The earlier you test, the more likely you are to find the bit of code that is causing the problem.

Hints for Rule Developers

Maestro rules are JavaScript and, whereas Maestro hides much of the complexity, rule developers should have a foundation in the language. We recommend the Mozilla Developer Network first steps course.

Maestro Stores Data Values in String Types

All data is stored in Strings which can lead to unexpected results. Consider this rule snippet:

console.info("Value: " + value);
console.info("Item.getData() type: " + typeof item.getData());
console.info("data.income type: " + typeof data.income);
console.info("Value type: " + typeof value);
				
data.income = 678.90;
console.info("Value set to 678.90");
				
console.info("Item.getData() type: " + typeof item.getData());
console.info("data.income type: " + typeof data.income);

Running this rule results in the following output in the browser, with the income in the form field displayed above the developer tools console:

Let's break down what’s going on here:

  1. The value variable shows as 123.45, which was the data entered by the user that led to the rule being triggered.
  2. Internally, the item.getData() returns the data.income property and this is also assigned to the value property – all have a type of string.
  3. This demonstrates that data input into a form is stored as string type by the Maestro framework in the data model.

  4. The rule handler then sets the value via the statement data.income = 678.90. The type of the right hand side of this expression is a JavaScript number. (This could also have been achieved by using a function call: item.setData(678.90).)
  5. Subsequent calls to item.getData() and data.income show that the updated value in the data model has a type of number.
  6. This demonstrates that data input into the data model in a script is stored in the type given.

It should be clear from the above, that rule developers should take care with assumptions about the types they are working with.

Working with Numbers in Rules

If a user inputs a numeric value in an income field and Maestro stores this as a string, how do developers do math?

If we used the data.income property in an expression, you would see an unexpected result. Consider an expression that assumed two numeric values:

console.info("data.income value: " + data.income);
console.info("data.income type: " + typeof data.income);
console.info("data.frequency value: " + data.frequency);
console.info("data.frequency type: " + typeof data.frequency);
				
let yearlyIncome = data.income * data.frequency;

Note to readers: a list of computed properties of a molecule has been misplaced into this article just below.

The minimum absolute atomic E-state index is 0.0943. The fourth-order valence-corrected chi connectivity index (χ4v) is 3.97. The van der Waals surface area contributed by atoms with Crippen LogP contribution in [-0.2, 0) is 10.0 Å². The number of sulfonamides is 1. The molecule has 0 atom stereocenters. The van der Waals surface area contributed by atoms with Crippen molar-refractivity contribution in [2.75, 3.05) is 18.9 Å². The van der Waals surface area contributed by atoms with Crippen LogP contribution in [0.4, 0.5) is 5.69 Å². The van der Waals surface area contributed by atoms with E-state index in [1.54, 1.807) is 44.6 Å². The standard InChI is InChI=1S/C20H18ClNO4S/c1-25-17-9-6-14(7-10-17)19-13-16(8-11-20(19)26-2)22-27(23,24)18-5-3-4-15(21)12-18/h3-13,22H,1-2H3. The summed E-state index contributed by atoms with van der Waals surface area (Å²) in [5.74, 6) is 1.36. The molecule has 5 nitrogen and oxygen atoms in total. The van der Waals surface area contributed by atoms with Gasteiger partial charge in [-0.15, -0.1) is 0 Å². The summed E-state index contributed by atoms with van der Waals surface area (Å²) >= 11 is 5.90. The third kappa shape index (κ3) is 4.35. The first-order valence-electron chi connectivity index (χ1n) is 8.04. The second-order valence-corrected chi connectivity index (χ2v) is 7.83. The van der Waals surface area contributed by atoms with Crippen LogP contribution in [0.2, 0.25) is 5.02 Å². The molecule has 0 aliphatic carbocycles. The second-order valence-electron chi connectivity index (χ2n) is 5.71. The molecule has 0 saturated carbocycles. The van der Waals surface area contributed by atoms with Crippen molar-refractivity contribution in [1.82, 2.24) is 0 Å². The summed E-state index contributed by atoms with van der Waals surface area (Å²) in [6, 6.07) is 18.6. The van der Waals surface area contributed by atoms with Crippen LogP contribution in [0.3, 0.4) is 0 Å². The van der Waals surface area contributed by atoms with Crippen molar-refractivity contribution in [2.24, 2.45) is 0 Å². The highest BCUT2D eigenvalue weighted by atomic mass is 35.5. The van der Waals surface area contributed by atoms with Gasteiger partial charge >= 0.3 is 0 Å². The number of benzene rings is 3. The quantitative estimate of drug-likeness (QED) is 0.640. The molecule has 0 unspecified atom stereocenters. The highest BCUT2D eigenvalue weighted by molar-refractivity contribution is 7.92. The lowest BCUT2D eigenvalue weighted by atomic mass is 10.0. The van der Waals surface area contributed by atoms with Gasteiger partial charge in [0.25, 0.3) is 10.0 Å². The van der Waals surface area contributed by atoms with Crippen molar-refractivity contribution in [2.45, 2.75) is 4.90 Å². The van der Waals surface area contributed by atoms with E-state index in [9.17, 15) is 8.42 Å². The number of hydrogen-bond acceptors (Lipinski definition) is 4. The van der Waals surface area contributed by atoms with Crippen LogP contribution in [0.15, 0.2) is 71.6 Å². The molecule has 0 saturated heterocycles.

console.info("Income: " + yearlyIncome);

The console shows the result:

data.income value: 1234
data.income type: string
data.frequency value: "1"
data.frequency type: string
Income: NaN

Two strings can't be multiplied, hence the result NaN (Not a Number).

There is no magic here – rule developers must learn about JavaScript type coercion, which is the automatic or implicit conversion of values from one data type to another, such as strings to numbers.

To coerce a string to a number, simply prefix the data value with a +, as shown below:

console.info("data.income value: " + (+data.income));
console.info("data.income type: " + typeof (+data.income));
console.info("data.frequency value: " + (+data.frequency));
console.info("data.frequency type: " + typeof (+data.frequency));
				
let yearlyIncome = +data.income * +data.frequency;
				
console.info("Income: " + yearlyIncome);

This gives you the result you expect:

data.income value: 1234
data.income type: number
data.frequency value: 12
data.frequency type: number
Income: 14808
Note

Because rule developers can add any type into the data model, to ensure expected behavior, we recommend that developers performing calculations should always use type coercion.

Converting Data Values to Boolean Values

To force the conversion of any value to a boolean, developers can use a double negation (or double not), namely, !!.

This is a standard JavaScript technique that relies on "truthyness" or "falsyness" of the value. The first ! converts a ‘truthy’ value to false and a ‘falsy’ value to true. The second ! flips these.

This technique is commonly used to check whether an element exists.

Enhancing Form Usability Using Visibility Rules

Consider the case where an application allows single and joint applicants for a product. A form design may wish to only show a text display field when both applicant’s details are known.

To handle this, we would create a Visibility Rule using the technique we just learned:

!!data.applicant1_name && !!data.applicant2_name

JavaScript Techniques that act on Data

If you have, for example, some values in a dropdown list, and want to turn these into more human readable values, you could use an if statement or a switch statement. However, if you want to embed the logic inside some text, you can use the following object key lookup syntax:

{{ {'52': 'per week', '24': 'bi-monthly', '12': 'per month'} [data.frequency] }}

This defines an object with keys 52, 24, and 12 and then looks up the key matching the data field [data.frequency] which, in turn, returns a human readable string describing the value. For more information, see Introduction to Maestro Business Rules.

Having Problems?

If you are experiencing some issues with business rules, learn how to debug them.

Next, learn how to create a rule.